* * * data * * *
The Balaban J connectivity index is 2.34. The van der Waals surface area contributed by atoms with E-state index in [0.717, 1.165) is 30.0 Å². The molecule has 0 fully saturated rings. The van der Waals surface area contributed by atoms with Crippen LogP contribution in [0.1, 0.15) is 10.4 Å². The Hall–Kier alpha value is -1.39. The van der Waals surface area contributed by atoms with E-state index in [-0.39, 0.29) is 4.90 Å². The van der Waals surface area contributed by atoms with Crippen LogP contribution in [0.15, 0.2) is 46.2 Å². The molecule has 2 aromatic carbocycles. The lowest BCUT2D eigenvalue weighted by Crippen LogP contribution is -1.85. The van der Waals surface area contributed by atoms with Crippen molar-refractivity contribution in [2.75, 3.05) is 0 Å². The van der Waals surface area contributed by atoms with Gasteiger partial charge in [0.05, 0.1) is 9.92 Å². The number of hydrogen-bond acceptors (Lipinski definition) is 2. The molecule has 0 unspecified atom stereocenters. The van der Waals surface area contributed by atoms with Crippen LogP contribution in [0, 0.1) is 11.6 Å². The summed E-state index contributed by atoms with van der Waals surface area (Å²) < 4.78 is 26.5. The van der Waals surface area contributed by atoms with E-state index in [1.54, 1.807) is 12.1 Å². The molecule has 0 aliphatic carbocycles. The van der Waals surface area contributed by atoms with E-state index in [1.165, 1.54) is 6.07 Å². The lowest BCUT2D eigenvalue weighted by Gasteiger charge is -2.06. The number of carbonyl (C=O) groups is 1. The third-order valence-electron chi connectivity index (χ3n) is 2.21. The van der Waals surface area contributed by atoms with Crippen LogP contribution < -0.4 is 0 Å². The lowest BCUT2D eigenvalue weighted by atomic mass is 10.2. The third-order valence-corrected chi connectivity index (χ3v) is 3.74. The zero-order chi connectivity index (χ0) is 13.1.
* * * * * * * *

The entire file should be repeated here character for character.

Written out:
The Balaban J connectivity index is 2.34. The van der Waals surface area contributed by atoms with E-state index in [0.717, 1.165) is 30.0 Å². The molecule has 0 fully saturated rings. The van der Waals surface area contributed by atoms with Crippen LogP contribution in [0.1, 0.15) is 10.4 Å². The Hall–Kier alpha value is -1.39. The van der Waals surface area contributed by atoms with E-state index in [-0.39, 0.29) is 4.90 Å². The van der Waals surface area contributed by atoms with Crippen LogP contribution in [0.15, 0.2) is 46.2 Å². The molecule has 2 aromatic carbocycles. The lowest BCUT2D eigenvalue weighted by Crippen LogP contribution is -1.85. The van der Waals surface area contributed by atoms with Crippen molar-refractivity contribution in [2.75, 3.05) is 0 Å². The van der Waals surface area contributed by atoms with Gasteiger partial charge in [0.05, 0.1) is 9.92 Å². The number of hydrogen-bond acceptors (Lipinski definition) is 2. The molecule has 0 unspecified atom stereocenters. The van der Waals surface area contributed by atoms with Crippen LogP contribution in [0, 0.1) is 11.6 Å². The summed E-state index contributed by atoms with van der Waals surface area (Å²) < 4.78 is 26.5. The van der Waals surface area contributed by atoms with E-state index in [1.54, 1.807) is 12.1 Å². The molecule has 0 aliphatic carbocycles. The van der Waals surface area contributed by atoms with E-state index in [1.165, 1.54) is 6.07 Å². The lowest BCUT2D eigenvalue weighted by Gasteiger charge is -2.06. The number of carbonyl (C=O) groups is 1. The third-order valence-electron chi connectivity index (χ3n) is 2.21. The van der Waals surface area contributed by atoms with Crippen LogP contribution < -0.4 is 0 Å². The lowest BCUT2D eigenvalue weighted by atomic mass is 10.2. The third-order valence-corrected chi connectivity index (χ3v) is 3.74. The zero-order chi connectivity index (χ0) is 13.1.